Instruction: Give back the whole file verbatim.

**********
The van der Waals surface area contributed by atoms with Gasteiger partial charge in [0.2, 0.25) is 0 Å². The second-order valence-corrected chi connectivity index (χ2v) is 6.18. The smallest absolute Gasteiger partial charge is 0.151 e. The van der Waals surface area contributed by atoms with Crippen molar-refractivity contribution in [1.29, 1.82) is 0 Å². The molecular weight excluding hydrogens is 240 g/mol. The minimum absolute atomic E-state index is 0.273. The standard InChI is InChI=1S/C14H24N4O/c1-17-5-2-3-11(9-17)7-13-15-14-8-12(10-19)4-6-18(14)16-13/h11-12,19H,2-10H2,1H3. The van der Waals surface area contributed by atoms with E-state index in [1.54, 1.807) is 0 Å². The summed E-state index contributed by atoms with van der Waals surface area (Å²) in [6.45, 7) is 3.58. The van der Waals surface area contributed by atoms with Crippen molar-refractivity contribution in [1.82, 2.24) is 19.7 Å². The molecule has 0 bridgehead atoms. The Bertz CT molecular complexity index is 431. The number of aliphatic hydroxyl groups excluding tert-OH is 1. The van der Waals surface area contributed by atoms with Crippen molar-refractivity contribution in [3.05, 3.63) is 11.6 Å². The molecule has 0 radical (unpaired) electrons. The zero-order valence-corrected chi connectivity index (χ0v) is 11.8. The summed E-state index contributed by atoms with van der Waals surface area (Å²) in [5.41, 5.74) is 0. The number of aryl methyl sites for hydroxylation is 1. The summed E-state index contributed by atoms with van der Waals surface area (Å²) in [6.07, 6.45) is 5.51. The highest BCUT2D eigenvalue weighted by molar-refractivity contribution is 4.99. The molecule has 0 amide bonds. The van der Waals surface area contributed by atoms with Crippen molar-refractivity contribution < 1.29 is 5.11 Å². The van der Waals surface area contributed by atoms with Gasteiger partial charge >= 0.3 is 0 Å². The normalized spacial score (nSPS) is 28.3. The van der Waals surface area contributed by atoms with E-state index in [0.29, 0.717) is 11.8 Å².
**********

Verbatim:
The van der Waals surface area contributed by atoms with Gasteiger partial charge in [0.2, 0.25) is 0 Å². The second-order valence-corrected chi connectivity index (χ2v) is 6.18. The smallest absolute Gasteiger partial charge is 0.151 e. The van der Waals surface area contributed by atoms with Crippen molar-refractivity contribution in [1.29, 1.82) is 0 Å². The molecular weight excluding hydrogens is 240 g/mol. The minimum absolute atomic E-state index is 0.273. The standard InChI is InChI=1S/C14H24N4O/c1-17-5-2-3-11(9-17)7-13-15-14-8-12(10-19)4-6-18(14)16-13/h11-12,19H,2-10H2,1H3. The van der Waals surface area contributed by atoms with E-state index in [1.54, 1.807) is 0 Å². The summed E-state index contributed by atoms with van der Waals surface area (Å²) in [6.45, 7) is 3.58. The van der Waals surface area contributed by atoms with Crippen molar-refractivity contribution in [1.82, 2.24) is 19.7 Å². The molecule has 0 bridgehead atoms. The Bertz CT molecular complexity index is 431. The number of aliphatic hydroxyl groups excluding tert-OH is 1. The van der Waals surface area contributed by atoms with Crippen molar-refractivity contribution in [3.05, 3.63) is 11.6 Å². The molecule has 0 radical (unpaired) electrons. The zero-order valence-corrected chi connectivity index (χ0v) is 11.8. The summed E-state index contributed by atoms with van der Waals surface area (Å²) in [5.41, 5.74) is 0. The number of aryl methyl sites for hydroxylation is 1. The summed E-state index contributed by atoms with van der Waals surface area (Å²) in [6.07, 6.45) is 5.51. The highest BCUT2D eigenvalue weighted by molar-refractivity contribution is 4.99. The molecule has 0 amide bonds. The van der Waals surface area contributed by atoms with Crippen molar-refractivity contribution < 1.29 is 5.11 Å². The van der Waals surface area contributed by atoms with Gasteiger partial charge >= 0.3 is 0 Å². The normalized spacial score (nSPS) is 28.3. The van der Waals surface area contributed by atoms with E-state index in [0.29, 0.717) is 11.8 Å².